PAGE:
Were there many husbands and wives?
What working together?
Yeah, or just working for the firm?
Not really, no. Not that I recall.
Was the firm close-knit?
Oh yeah, yeah. A little bit of rivalry between some boats. Oh yeah, skippers used to fall out and when they passed each other they used to get very close in and skim each other’s gunwhales. Things like that.
Was that just between different personalities or from thinking they had better boats?
Oh no, no. The boats were kept in very high standards in those days. The decks were all scrubbed nice and clean the brass was all polished.
Was the term ‘Salters’ navy’ used then?
Oh yes. Oh yeah. Very much, yeah.
Has that always been the case? Does that go back a long way?
More so in those day than now really. Coz we had a lot of boats. We had about sixteen boats in those days.
Obviously the Salters were in charge, but who would tell you what to do on a day-to-day basis?
Oh well, yeah. At Windsor we had a chap called Ted Simms. He was absolutely brilliant. He was a seven-day-a-week man. Basically he started in May, when the season started and worked all the way through to September and never had a day off – didn’t even think of having a day off. Yeah, he was dedicated.
Was he a local?
Yeah, he lived down Vicarage Road. Yeah. A single man.
Were they fairly strict over the workforce (people like Ted Simms)?
No, he was easy going. Yeah, he was very easy going. I mean everyone liked ‘im and basically they did what he asked. I mean whatever he asked for, they did. Yeah. He didn’t do it by dictatorial methods.
Len mentioned there were inspectors. Did you ever meet any inspectors on the boats?
Oh, you mean ticket inspectors. Yeah, ticket inspectors. Well, they had a rash of ‘em. I mean in those days they had quite a big crew on the boat. You had a purser and a skipper, a steam engineer and a boy – just the Maple[durham] had two boys. Plus you had a waitress. So, yes, I mean it was…Some of these pursers, they got a bit ambitious. We even had one who bought his own ticket machine. Yeah, coz they all had machines in those days. And they used to skim a bit of money off (issue tickets in pencil coz they could alter the prices). Yeah, so then they started bringing in the inspectors. But the only problem was that you got to know them. I mean it did help.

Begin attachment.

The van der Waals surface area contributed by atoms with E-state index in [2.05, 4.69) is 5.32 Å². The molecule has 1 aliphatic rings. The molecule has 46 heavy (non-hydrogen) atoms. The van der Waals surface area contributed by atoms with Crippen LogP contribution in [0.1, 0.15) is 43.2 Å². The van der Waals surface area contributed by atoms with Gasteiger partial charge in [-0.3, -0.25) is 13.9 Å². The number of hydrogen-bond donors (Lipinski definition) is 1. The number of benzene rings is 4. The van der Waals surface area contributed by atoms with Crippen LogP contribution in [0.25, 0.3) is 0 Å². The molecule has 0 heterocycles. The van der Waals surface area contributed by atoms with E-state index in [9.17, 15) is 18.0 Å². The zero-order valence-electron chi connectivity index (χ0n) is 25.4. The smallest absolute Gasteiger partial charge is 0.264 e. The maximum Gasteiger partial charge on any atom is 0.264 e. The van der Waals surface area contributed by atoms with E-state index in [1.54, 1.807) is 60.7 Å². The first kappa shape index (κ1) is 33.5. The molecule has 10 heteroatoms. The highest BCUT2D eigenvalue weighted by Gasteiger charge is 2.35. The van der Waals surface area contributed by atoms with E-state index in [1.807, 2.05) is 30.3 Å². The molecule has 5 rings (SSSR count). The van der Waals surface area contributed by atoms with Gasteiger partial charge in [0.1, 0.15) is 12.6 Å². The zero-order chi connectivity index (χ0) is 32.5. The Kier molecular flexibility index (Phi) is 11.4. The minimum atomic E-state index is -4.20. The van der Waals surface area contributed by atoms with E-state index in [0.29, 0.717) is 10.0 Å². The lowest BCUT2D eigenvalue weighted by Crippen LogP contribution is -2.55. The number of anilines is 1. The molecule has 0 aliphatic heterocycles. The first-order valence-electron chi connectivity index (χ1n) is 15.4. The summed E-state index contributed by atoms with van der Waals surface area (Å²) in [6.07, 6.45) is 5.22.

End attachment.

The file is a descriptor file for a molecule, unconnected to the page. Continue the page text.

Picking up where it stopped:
Did you know what they were checking for, was it just tickets?
Only tickets basically. Nothing else.
They weren’t checking the boats?
No, no. Coz the boats, as I say, were all kept so good. People used to take pride in them. That’s another thing. The skipper in those days, he had the same boat every year. I mean one skipper had it, the same boat for about thirty years. So he took a personal interest in keeping it clean and tidy, you see. I mean he might change his engineer and his mate, but he was basically with that boat for…you know.
Did people get promoted much or did they generally stick to the same kind of thing?
No, no. They never moved from being boat people to office people. No, no. There was no sort of progress that way. If you were a boat person, you were a boat person.
One thing Bryan said you might know more about was whether buildings around here were built either by Salters’ or for Salters’?
Built by Salters’. But they were built before my time. As I understand coz it was during the depression. They done a lot of work for the workforce. So they put them on building houses. I mean Brook street was developed. That was all built by Salters’ and owned by Salters’.
Was it for Salters’ or built by them?
No, they were built and owned by Salters’. Salters’ used to let them out. And this road here, which is not Brook St…
Buckingham street, yeah. They built the houses on the south side of that.
Also I heard the slipway burnt down at some stage…
No, that was before my time. The rumours was that it was a wooden building. The rumours was that it was the suffragettes, but it was never proved.3 Apparently it was one hot Sunday afternoon. Thing about wooden buildings, they’re prone to it. So I don’t know.
So you don’t know when that happened?